Some of you may have been aware of the recent research that has linked the eating of white bread with an increased risk of cancer. The study, published in the International Journal of Cancer, found that individuals eating the most white bread (equivalent to five slices of bread a day) were almost twice as likely to develop cancer of the kidney compared to those eating the least (equivalent to about one-and-a-half slices a daily).
Research of this nature what is known as ‘epidemiological’ in nature. This means researchers are essentially looking for associations between, say, lifestyle factors and disease. However, it’s always important to remember that an association between two things does not ‘prove’ that one thing causes the other. For example, owning a car is associated with an increased risk of heart disease. We need to be wary about, though, about then concluding that cars cause heart disease. Actually, it’s probably not owning a car that is the true risk factor that explains this association – it’s more likely to be something else that usually comes with car ownership (such as the more sedentary way of life) that is really to blame.
So, when an epidemiological study like the one linking white bread to kidney cancer comes to light, the next step is usually to at least try to explain what might explain the association. Well, one thing we know about white bread is that it offers very little in the way of nutritional value. Certain nutrients, including selenium, are believed to have anti-cancer properties. White flour is basically denuded of such nutrients – it’s not really food, more fodder. So, eating a lot of white bread may simply squeeze out of the diet more nutritious foods that might have disease-protective properties.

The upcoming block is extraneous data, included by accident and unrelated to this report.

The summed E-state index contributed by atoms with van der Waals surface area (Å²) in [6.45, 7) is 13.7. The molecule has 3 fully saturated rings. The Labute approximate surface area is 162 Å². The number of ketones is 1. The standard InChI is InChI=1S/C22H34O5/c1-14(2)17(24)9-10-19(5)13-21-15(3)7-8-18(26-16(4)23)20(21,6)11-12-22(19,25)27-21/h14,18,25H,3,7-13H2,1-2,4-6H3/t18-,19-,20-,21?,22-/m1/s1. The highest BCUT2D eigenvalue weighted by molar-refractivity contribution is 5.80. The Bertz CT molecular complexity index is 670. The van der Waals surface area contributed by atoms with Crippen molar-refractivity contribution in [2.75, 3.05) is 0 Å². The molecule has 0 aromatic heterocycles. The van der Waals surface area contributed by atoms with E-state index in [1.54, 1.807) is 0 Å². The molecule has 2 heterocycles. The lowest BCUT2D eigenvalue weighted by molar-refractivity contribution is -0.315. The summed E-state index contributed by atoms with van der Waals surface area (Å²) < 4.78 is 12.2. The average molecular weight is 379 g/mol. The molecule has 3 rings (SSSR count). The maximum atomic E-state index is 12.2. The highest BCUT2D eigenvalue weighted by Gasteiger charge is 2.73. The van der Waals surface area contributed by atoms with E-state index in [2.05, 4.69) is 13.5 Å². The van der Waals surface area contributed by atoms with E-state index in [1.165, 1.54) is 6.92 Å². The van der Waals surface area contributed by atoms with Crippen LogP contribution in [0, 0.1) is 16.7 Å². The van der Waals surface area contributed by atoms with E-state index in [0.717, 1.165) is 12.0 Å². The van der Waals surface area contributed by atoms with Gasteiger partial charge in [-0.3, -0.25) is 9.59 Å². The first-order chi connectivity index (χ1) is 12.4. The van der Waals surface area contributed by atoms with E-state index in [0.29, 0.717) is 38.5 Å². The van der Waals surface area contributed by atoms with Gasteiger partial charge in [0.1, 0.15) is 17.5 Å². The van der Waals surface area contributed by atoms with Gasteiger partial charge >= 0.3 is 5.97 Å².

Another potential explanation for the link between white bread and cancer is, though, that white bread does actually cause cancer. White bread releases sugar relatively briskly into the bloodstream (it is what is known as a high ‘glycaemic index’ food). This will tend to get the body secreting a lot of the hormone insulin (the chief hormone responsible lower sugar levels in the bloodstream). There is some evidence that the biochemical changes this process induces may have cancer promoting effects within the body. The following piece dissects these processes in more depth.